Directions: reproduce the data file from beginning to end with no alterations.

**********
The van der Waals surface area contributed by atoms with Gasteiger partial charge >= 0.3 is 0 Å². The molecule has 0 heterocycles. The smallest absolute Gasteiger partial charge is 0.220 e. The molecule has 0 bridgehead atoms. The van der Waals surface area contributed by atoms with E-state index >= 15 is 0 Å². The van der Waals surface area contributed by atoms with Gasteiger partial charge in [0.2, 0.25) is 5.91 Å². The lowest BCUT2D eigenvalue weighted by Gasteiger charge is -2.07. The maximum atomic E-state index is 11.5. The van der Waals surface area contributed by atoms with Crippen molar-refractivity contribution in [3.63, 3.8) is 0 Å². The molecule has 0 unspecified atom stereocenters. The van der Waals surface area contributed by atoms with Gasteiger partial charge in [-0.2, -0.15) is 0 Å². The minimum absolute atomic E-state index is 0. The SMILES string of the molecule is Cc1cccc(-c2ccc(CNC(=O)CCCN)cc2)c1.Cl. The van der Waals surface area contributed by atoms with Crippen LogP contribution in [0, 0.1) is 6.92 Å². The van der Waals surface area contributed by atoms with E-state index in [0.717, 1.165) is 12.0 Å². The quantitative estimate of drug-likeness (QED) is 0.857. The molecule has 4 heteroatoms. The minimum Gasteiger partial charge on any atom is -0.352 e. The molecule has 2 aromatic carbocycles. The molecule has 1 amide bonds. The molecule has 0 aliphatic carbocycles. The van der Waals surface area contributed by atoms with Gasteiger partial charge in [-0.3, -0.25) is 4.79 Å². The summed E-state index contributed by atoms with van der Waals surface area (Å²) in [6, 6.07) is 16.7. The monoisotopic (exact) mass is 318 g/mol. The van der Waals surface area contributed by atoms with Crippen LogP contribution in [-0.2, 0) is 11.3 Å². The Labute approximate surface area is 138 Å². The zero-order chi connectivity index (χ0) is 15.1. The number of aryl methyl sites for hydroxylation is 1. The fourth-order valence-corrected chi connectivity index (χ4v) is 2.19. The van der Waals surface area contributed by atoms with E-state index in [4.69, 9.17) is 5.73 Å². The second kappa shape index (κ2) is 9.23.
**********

The van der Waals surface area contributed by atoms with Gasteiger partial charge >= 0.3 is 0 Å². The molecule has 0 heterocycles. The smallest absolute Gasteiger partial charge is 0.220 e. The molecule has 0 bridgehead atoms. The van der Waals surface area contributed by atoms with E-state index >= 15 is 0 Å². The van der Waals surface area contributed by atoms with Gasteiger partial charge in [0.2, 0.25) is 5.91 Å². The lowest BCUT2D eigenvalue weighted by Gasteiger charge is -2.07. The maximum atomic E-state index is 11.5. The van der Waals surface area contributed by atoms with Crippen molar-refractivity contribution in [3.63, 3.8) is 0 Å². The molecule has 0 unspecified atom stereocenters. The van der Waals surface area contributed by atoms with Gasteiger partial charge in [-0.2, -0.15) is 0 Å². The minimum absolute atomic E-state index is 0. The SMILES string of the molecule is Cc1cccc(-c2ccc(CNC(=O)CCCN)cc2)c1.Cl. The van der Waals surface area contributed by atoms with Crippen LogP contribution in [0, 0.1) is 6.92 Å². The van der Waals surface area contributed by atoms with E-state index in [0.717, 1.165) is 12.0 Å². The quantitative estimate of drug-likeness (QED) is 0.857. The molecule has 4 heteroatoms. The minimum Gasteiger partial charge on any atom is -0.352 e. The molecule has 2 aromatic carbocycles. The molecule has 1 amide bonds. The molecule has 0 aliphatic carbocycles. The van der Waals surface area contributed by atoms with Gasteiger partial charge in [-0.3, -0.25) is 4.79 Å². The summed E-state index contributed by atoms with van der Waals surface area (Å²) in [6, 6.07) is 16.7. The monoisotopic (exact) mass is 318 g/mol. The van der Waals surface area contributed by atoms with Crippen LogP contribution in [-0.2, 0) is 11.3 Å². The Labute approximate surface area is 138 Å². The zero-order chi connectivity index (χ0) is 15.1. The number of aryl methyl sites for hydroxylation is 1. The fourth-order valence-corrected chi connectivity index (χ4v) is 2.19. The van der Waals surface area contributed by atoms with E-state index in [4.69, 9.17) is 5.73 Å². The second kappa shape index (κ2) is 9.23.